Signing up was a matter of creating a free account using my Github credentials (AppVeyor is free for open-source projects/public repos). Then it will prompt you to select the projects you'd like to pull in for CI. I chose the Combinatorics project. Next it figured out from the presence of the Solution (.sln) file, and two unit test projects (MSTest) within, that this was a .NET project and it auto-generated an MSBuild CI job, including automated test runs. Boom! CI Pipeline Done. I'm suitably impressed.

Beyond the vanilla setup it seems quite extensive in its capabilities:

  • You can control which branches/tags and pull requests automatically trigger builds as well as triggering them yourself via web-hook or cron schedule
  • It allows you to customise your entire build pipeline by inserting scripts pre build, pre package, post build, on success, on fail through out for custom jobs execution.
  • You can be notified in a variety of different ways including email, web-hook or slack
  • It has built in transformation processes for AssemblyInfo files so you can tie your build and version info together
  • You can add custom artifacts to include in deployments
  • It supports a whole variety of target deployments for your project artifacts including Azure, FTP, Nuget and more

There's probably more I haven't discovered yet. Next job will be to automate the push to Nuget based on commits back to master after Pull Requests are confirmed.

~Eoin Campbell

I was recently working on some data access/repository code and came across a nice generic repository implemetation for working with EntityFrameworks DataContexts. But when I ran our build through SonarQube, it got itself quite bent out of shape about the following recommendation.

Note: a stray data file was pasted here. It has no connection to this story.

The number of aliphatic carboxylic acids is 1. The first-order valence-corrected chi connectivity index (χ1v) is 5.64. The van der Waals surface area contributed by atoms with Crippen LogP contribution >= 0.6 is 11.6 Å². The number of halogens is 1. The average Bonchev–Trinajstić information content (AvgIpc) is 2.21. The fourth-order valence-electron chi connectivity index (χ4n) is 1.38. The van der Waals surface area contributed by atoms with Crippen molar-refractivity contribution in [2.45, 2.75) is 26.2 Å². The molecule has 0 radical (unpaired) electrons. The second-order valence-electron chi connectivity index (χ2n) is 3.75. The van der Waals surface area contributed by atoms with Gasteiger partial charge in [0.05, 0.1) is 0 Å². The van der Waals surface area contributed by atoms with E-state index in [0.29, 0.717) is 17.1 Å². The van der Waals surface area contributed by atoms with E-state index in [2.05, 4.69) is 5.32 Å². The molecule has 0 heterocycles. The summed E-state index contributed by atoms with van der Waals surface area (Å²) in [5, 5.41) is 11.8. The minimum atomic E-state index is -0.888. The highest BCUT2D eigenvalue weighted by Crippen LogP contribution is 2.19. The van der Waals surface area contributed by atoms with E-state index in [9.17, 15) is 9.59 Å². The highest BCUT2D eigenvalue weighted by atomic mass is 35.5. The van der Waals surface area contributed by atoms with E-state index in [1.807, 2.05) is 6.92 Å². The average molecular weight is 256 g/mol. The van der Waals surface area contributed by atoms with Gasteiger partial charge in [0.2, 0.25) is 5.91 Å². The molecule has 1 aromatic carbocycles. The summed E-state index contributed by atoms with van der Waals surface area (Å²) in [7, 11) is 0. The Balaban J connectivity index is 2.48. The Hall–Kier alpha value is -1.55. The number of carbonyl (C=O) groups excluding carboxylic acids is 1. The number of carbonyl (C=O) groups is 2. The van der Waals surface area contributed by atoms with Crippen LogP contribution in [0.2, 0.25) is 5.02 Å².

Use the overloading mechanism instead of the optional parameters.

Hmm... Why doesn't SonarQube like optional parameters. They've been a feature of C# since v4.0 and are extremely useful. Consider the following interface.
In the first version, there's a single method definition that allows the consumer pick and choose what variety of parameters to pass.

In the second verion, you need 8 different method overloads to achieve the same.

So why is SonarQube recommending that latter over the former. Well there's a few reasons that may not be obvious. These methods are going to be public facing. They are the surface of your API and will be exposed to the world outside your DLL. In my case, my C# Service's were calling the repository in a different DLL. But not all consumers support Optional Parameters. Java and C++ do not have an equivalent concept available to them. Another reason is that these defaults do not "live" in your DLL per say, but get baked into the call site of the DLL that references them at compile time. So a change in the default values requires the caller application to be recompiled and redeployed rather than just an update of your API library.

Hence why the .NET Frameworks BCL libs all favour Method Overloading over Optional Parameters. But in my case this is internal project code, part of an application stack that gets deployed as a whole.

There's a benefit to brevity in my code and I'd prefer the implementation to be more concise since I having full control of both the API and Caller as well as the deployment process. So Optional Parameters it is.

If on the other hand you're writing public API libs for publishing to nuget or you operate in an environment where partial deployments of libraries and components occur, go with Method Overloading.

~Eoin Campbell